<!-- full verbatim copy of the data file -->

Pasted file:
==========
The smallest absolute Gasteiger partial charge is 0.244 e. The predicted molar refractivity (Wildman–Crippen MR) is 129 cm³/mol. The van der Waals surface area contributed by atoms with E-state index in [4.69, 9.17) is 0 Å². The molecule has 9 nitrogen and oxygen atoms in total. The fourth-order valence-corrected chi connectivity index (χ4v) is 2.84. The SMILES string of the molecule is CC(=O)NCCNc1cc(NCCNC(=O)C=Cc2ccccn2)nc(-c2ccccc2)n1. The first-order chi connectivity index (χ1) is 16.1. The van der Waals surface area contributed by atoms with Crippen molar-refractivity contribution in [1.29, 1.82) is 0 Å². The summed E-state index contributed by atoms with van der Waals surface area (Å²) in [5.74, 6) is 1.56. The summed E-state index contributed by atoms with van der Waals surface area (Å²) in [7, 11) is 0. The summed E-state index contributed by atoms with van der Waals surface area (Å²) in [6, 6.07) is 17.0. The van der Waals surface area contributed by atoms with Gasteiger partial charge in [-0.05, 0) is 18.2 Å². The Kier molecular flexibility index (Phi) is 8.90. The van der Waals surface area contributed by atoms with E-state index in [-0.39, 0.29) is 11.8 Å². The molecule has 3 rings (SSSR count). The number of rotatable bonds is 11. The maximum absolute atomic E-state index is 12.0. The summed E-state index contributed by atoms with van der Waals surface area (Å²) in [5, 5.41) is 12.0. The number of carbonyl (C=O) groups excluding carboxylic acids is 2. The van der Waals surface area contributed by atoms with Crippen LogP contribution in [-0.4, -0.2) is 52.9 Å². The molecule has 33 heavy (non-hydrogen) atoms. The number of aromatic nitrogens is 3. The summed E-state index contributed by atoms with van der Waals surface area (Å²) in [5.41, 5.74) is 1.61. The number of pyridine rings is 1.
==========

The smallest absolute Gasteiger partial charge is 0.244 e. The predicted molar refractivity (Wildman–Crippen MR) is 129 cm³/mol. The van der Waals surface area contributed by atoms with E-state index in [4.69, 9.17) is 0 Å². The molecule has 9 nitrogen and oxygen atoms in total. The fourth-order valence-corrected chi connectivity index (χ4v) is 2.84. The SMILES string of the molecule is CC(=O)NCCNc1cc(NCCNC(=O)C=Cc2ccccn2)nc(-c2ccccc2)n1. The first-order chi connectivity index (χ1) is 16.1. The van der Waals surface area contributed by atoms with Crippen molar-refractivity contribution in [1.29, 1.82) is 0 Å². The summed E-state index contributed by atoms with van der Waals surface area (Å²) in [5.74, 6) is 1.56. The summed E-state index contributed by atoms with van der Waals surface area (Å²) in [7, 11) is 0. The summed E-state index contributed by atoms with van der Waals surface area (Å²) in [6, 6.07) is 17.0. The van der Waals surface area contributed by atoms with Gasteiger partial charge in [-0.05, 0) is 18.2 Å². The Kier molecular flexibility index (Phi) is 8.90. The van der Waals surface area contributed by atoms with E-state index in [-0.39, 0.29) is 11.8 Å². The molecule has 3 rings (SSSR count). The number of rotatable bonds is 11. The maximum absolute atomic E-state index is 12.0. The summed E-state index contributed by atoms with van der Waals surface area (Å²) in [5, 5.41) is 12.0. The number of carbonyl (C=O) groups excluding carboxylic acids is 2. The van der Waals surface area contributed by atoms with Crippen LogP contribution in [-0.4, -0.2) is 52.9 Å². The molecule has 33 heavy (non-hydrogen) atoms. The number of aromatic nitrogens is 3. The summed E-state index contributed by atoms with van der Waals surface area (Å²) in [5.41, 5.74) is 1.61. The number of pyridine rings is 1.